My research is primarily focused on Developmental and Computational Toxicology, and centers on evaluating the developmental and neurodevelopmental toxicity of environmental chemicals utilizing 3D chemical structure and deep neural networks. His most recent work has shown that a combined deep neural network / conditional generative adversarial network model can accurately predict the developmental toxicity in larval zebrafish. In addition, he is pursuing a parallel line of inquiry into behavioral pattern recognition using larval zebrafish that may be leveraged to predict neurobehaviorally active compounds utilizing chemical structure vectorization.
My lab is a synthetic biology group that harnesses the information-rich epigenome to understand disease biology and to enable broader biotechnological and cellular engineering applications. We work across multiple biological systems from in vitro systems and yeast, to human stem cells and organoids.
My research focuses on elucidating the mechanisms of synapse formation. We use human brain spheroids to model fetal brain development when synapses form. Using this model, we are addressing how both genetic and environmental factors alter synapse formation, giving rise to neurodevelopmental disorders. We are currently researching how exposure to environmental factors, including drugs of abuse and antidepressants, impact developing neural circuits. We are also working to identify potential interventions for prevention of neural circuit alterations resulting from exposure to harmful environmental factors.
Research in the Lucas Lab is driven by a passion to improve the lives of people with mental illness. We conduct preclinical research in animal models to understand the mechanisms underlying individual susceptibility to psychiatric illness, with an emphasis on affective and memory disorders. Our laboratory integrates concepts and techniques from multiple disciplines, including psychology, anatomy, physiology, molecular biology, and endocrinology. This multiscale approach enables us to understand how systems interact to influence the brain’s control of behavior in normal and pathological states.
The goal of my research program is to improve understanding about environmental influences on human health and disease using different approaches including: development of the publicly available Comparative Toxicogenomics Database and using the zebrafish model to understand how environmental exposures perturb vertebrate development.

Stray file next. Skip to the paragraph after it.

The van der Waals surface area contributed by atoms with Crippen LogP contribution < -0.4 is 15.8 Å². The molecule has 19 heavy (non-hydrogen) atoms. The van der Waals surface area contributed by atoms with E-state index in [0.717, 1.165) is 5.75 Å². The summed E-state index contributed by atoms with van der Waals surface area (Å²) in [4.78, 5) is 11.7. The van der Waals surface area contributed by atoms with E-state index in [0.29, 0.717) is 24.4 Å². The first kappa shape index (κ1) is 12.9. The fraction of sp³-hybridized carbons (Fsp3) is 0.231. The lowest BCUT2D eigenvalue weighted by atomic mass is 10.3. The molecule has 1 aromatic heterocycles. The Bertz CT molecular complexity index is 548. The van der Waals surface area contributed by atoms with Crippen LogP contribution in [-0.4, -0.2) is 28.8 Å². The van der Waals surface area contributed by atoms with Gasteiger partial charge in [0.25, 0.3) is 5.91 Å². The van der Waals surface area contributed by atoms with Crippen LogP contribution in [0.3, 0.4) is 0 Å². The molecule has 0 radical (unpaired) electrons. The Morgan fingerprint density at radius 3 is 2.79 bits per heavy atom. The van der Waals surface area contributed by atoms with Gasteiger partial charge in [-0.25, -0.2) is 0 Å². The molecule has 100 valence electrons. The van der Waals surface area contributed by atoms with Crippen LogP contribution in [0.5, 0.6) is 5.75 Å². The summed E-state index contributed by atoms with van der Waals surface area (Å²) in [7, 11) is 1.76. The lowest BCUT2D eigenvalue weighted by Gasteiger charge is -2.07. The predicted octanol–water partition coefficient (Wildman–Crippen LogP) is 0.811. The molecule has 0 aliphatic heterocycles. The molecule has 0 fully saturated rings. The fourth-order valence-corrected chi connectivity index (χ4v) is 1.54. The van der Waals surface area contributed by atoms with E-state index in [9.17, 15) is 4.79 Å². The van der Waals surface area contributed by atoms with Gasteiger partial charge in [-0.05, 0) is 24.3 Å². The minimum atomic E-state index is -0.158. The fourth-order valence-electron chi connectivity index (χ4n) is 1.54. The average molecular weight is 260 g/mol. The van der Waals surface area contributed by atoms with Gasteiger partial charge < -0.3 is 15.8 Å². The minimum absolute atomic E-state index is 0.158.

I am a community engagement practitioner with the Community Engagement Cores for CHHE and the Center for Environmental and Health Effects of PFAS. I am currently completing my doctoral work in Science Education, focusing on informal and non-formal learning interventions related to environmental health literacy (EHL). My research interests include EHL, public perceptions of environmental health, program evaluation, and effective science communication strategies.
We study how neuromodulators change neuron function, especially within the context of sex differences. Particularly focus upon the actions of steroid sex hormones such as estradiol, and a brain region called the striatum. In the lab, we combine multiple approaches, with a strong emphasis on electrophysiological techniques.
The ultimate goals of our work are to quantitatively define biology and understand the role of individuality across a wide range of diseases. Our program requires a significant level of interaction with clinicians, basic scientists including biologists and chemists, statisticians as well as maintaining a large interdisciplinary group of scientists within our group driving innovations including advanced separations, state-of-the-art mass spectrometry, and bioinformatics.
Our laboratory examines how endocrine disrupting chemicals (EDCs) impact sexually dimorphic neuroendocrine pathways and behaviors. We are particularly interested in how developmental exposures can alter hormone-dependent pathways and explore this using a variety of animal models including rats, mice and voles. Our ongoing research is investigating the mechanisms by which early life exposure to EDCs including BPA and fire retardants alter social behaviors associated with mental health disorders such as autism.
Research in the Planchart lab is focused on the interplay between genetics and environment as a driver of developmental disorders and disease. Dr. Planchart is especially interested in the role of emerging contaminants in developmental, metabolic and neurological disorders of unknown genetic origin. His lab’s interdisciplinary work leverages the zebrafish model for its genetic tractability and well-characterized developmental strategies of which the majority are conserved with humans. Dr. Planchart is also a member of the Superfund Center for Environmental and Human Health Effects of Per- and Polyfluoroalkyl Substances (PFAS), and is investigating the toxic effects of PFAS in the zebrafish model.
My research investigates the mechanisms by which environmental contaminants can impact sensitive windows of development and impact long-term health. My current projects in the Belcher lab focus on physiological outcomes in wildlife exposed to per and polyfluoroalkyl substances (PFAS).